The suit came on for hearing early in January 1932. The respondents at the trial relied very naturally on the pedigree table prepared on the revised settlement of 1890-1891. As to the pedigree table of 1856, it was contended by them that it had been tampered with and that the blue mark shown in the ghuri of Panah had been fraudulently inserted at a later date. They further contended that in the suit of 1870 Yusaf had admitted that Ahmed was his father's brother. In that suit which, as already stated, was brought by Yusaf on behalf of his father Panah, it was claimed that Panah was the owner of some land in the village of Lilhani which in consequence of Panah's absence at the time of settlement of 1856 had been shown in the settlement as being "shamilat"or village common land and the object of the suit was to have the land shown as Panah's property. To that suit there were 127 defendants, co-sharers in the village, including one Qaim, who appears to have been the Qaim, the son of Ahmed, referred to above. Of these defendants, 36, including Qaim, filed a statement admitting the justness of the plaintiff's claim. "The plaintiff,"they said, a collateral of ours, is a proprietor. He was absent at the time of the settlement. Consequently, the entire land owned by him was entered as shamilat of the entire village. In fact the land of the plaintiff is shown with that of his first cousin Qaim in the settlement papers.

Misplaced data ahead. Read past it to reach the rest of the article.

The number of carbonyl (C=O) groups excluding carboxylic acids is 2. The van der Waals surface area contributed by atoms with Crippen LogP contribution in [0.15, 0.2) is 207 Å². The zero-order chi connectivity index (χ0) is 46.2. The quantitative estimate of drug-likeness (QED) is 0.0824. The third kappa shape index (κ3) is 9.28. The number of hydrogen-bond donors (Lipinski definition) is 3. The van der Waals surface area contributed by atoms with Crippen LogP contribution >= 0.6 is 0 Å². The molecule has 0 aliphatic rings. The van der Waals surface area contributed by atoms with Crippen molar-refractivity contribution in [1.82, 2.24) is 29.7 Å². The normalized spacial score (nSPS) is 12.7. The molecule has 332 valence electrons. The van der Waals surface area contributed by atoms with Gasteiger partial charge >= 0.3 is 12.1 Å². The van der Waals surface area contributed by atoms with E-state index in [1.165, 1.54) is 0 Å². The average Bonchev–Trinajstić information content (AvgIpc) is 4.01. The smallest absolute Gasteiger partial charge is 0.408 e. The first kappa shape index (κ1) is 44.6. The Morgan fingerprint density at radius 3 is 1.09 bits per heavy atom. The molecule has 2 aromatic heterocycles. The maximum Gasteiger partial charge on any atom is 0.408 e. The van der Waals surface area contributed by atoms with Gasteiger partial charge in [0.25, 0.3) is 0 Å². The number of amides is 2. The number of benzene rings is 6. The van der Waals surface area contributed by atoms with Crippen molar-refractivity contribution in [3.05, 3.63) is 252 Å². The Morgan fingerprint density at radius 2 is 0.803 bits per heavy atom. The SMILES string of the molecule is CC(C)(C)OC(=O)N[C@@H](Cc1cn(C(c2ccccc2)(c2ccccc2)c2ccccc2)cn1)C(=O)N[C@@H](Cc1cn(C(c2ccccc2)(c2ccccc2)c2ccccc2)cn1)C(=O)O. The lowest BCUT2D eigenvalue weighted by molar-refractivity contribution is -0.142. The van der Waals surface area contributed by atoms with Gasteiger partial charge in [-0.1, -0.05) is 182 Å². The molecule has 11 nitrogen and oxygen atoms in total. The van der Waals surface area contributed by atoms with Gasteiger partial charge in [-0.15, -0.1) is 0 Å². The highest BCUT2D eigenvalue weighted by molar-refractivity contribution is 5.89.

What may be the precise meaning of this last sentence is not very clear. But the statement that Qaim was the first cousin of Panah is plain enough. Other defendants opposed the plaintiff's claim, but none disputed her relationship to Qaim. Nor did Yusaf in the written reply that he had been ordered to submit, as he said, 'for elucidation of the facts of the case.' On the contrary, pleading in the name of Panah, he referred to Qaim in these terms: "Qaim, son of Ahmed, who is my brother's son ..."The suit appears to have been unsuccessful, though their Lordships have not been informed for what reason, the judgments in the suit not having been put in evidence in the Courts below in the present case.
On 29th January 1932, the Subordinate Judge gave judgment in the present case in
favour of the appellant. He held that Panah, son of Neka, entered as brother of Ahmed, father of Qaim, in the pedigree table of 1856, was a different person from the Panah, the father of Yusaf. In so holding he relied upon the fact that the Panah in that pedigree was shown therein as having died sonless. The entry he said was correct, and no tampering with the entry was apparent. With regard to the statements made by Yusaf in the 1870 suit he appears to have treated the description of the plaintiff Panah as being the son of Haji as being wholly inconsistent with his being the son of Neka, and said that Yusaf's allegation that Qaim, son of Ahmed, was nephew of the plaintiff Panah, was not taken as correct. Otherwise, he said, that suit would undoubtedly have been successful. Why it should have succeeded if the plaintiff were the son of Neka but failed if he were not is by no means clear to their Lordships. But in any case, it is a question that could only be decided after reading the judgments given in the suit, and those judgments were not in evidence before the learned Judge. Except for stating that the respondents' counsel placed reliance upon the pedigree table of 1890-91, the learned Judge made no reference to that important piece of evidence.